Texting through Apple Messages is probably like sending hand-written letters through the mail like a grandma. Integrating media is clunky, the functionality clearly favors text over visuals, and worse yet … there isn’t instant gratification to know that every last one of your baes (slanguage for friends) has received and is gucci (good) with your outfit choice for tonight. – Katie McQueen

But the main takeaway is that Snapchat is a niche platform that has been wildly overrated from the beginning, and brands should treat it as such.

People need to adjust their expectations accordingly for the platform overall. Snapchat is a niche focused social media platform in the same way that Twitch is today. Twitch is obviously much more niche within a different demographic and less than 10% of the DAU than Snap. As long as this "valuable" audience is spending significant time on the platform, it has a reason to exist for brands. – Jesse Greenberg

Millennials are all on Facebook because that was mostly all there was for us at one time (I mean MySpace, but that is ONE other contender). It is highly unlikely that any platform will ever match it because no other platform will be in such a narrow market place when everyone is signing up. Gen Zers have always had so many more choices. Facebook will eventually fade out, but not to another Facebook most likely, to millions of tiny little cliques formed around what social media they use. I think they are all going to be niche platforms and should be treated as such. – Ryan Winkler Herr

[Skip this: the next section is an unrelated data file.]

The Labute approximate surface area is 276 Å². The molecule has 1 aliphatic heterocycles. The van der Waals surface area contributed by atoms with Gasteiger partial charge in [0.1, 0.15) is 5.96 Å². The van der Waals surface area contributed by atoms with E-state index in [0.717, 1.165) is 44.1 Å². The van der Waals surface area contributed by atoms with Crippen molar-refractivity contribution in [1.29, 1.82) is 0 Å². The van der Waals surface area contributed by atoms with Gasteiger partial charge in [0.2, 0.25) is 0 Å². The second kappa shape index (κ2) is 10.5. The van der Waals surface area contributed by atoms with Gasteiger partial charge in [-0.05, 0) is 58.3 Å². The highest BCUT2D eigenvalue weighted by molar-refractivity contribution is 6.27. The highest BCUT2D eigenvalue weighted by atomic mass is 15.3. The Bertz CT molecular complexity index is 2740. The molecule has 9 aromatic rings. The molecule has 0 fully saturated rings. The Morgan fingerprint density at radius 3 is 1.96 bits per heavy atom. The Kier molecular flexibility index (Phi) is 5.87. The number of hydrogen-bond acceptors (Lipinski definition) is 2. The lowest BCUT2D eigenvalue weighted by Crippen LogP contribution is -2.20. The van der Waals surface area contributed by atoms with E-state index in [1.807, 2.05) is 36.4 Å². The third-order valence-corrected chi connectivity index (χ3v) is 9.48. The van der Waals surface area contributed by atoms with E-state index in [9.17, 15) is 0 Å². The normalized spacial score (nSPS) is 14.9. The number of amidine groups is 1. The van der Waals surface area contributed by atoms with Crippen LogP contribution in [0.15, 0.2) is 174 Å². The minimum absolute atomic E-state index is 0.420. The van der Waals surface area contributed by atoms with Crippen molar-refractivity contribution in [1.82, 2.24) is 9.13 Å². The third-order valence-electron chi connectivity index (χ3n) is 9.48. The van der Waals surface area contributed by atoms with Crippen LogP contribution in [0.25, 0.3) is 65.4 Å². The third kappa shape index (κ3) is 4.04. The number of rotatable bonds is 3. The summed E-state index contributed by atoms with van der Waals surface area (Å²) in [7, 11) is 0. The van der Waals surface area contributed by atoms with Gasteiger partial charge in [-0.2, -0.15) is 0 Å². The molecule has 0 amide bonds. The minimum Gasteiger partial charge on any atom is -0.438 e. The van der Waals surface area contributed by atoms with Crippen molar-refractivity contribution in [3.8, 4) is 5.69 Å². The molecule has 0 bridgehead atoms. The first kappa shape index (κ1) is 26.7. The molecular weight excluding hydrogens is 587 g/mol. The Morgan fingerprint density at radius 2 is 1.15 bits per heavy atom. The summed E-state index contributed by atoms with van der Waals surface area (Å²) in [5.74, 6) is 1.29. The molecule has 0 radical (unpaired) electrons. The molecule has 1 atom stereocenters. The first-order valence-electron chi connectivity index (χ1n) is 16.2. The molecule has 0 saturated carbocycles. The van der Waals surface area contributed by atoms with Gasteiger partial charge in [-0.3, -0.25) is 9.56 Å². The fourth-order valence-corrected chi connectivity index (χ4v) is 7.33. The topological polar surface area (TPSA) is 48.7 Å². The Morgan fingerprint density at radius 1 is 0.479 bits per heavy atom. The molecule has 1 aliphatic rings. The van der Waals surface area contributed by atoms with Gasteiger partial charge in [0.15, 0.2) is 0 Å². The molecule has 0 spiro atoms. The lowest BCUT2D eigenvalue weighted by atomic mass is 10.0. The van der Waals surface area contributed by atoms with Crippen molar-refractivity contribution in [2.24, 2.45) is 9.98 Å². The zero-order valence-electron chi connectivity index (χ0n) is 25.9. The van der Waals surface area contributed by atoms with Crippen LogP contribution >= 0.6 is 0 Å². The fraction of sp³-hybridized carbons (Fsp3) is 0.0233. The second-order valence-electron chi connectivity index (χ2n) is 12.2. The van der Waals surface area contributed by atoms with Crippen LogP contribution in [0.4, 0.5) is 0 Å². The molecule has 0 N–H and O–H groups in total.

What have we learned, then, in assessing the Snapchat situation?

While Snapchat might not have been the mega social media disruptor it was once hoped to become, it is still a platform with value, and understanding what works (and what doesn’t work) for it can advise how brands advertise on social media platforms. These are our conclusions:

  • Brands should advertise to young people on niche platforms like Snapchat.
    The teen/tween market is always going to look for niche platforms that aren’t closely watched by their parents. Whether they will continue on there into adulthood or eventually be assimilated into Facebook is yet to be determined.

  • Snapchat is still a viable platform, though others will likely compete with it for the same audience.
    Until more “digital natives” like Gen Zers disrupt the Facebook powerhouse by gravitating toward niche platforms they grew up with, Snapchat will likely be one of many platforms competing for one demographic’s attention.

  • Design and usability is important, but most important to these “digital natives.”
    The moms who only get on Snapchat to put a dog nose on her baby is never going to figure out how to click on your ad. Find her on Facebook.

  • Influencers are one of the driving forces behind attracting users to these platforms.
    Given the way Snapchat users reacted to several tweets in this whole debacle, brands should consider that finding influencer ambassadors on these niche platforms is more valuable to this demographic than click ads or other impersonal avenues might be.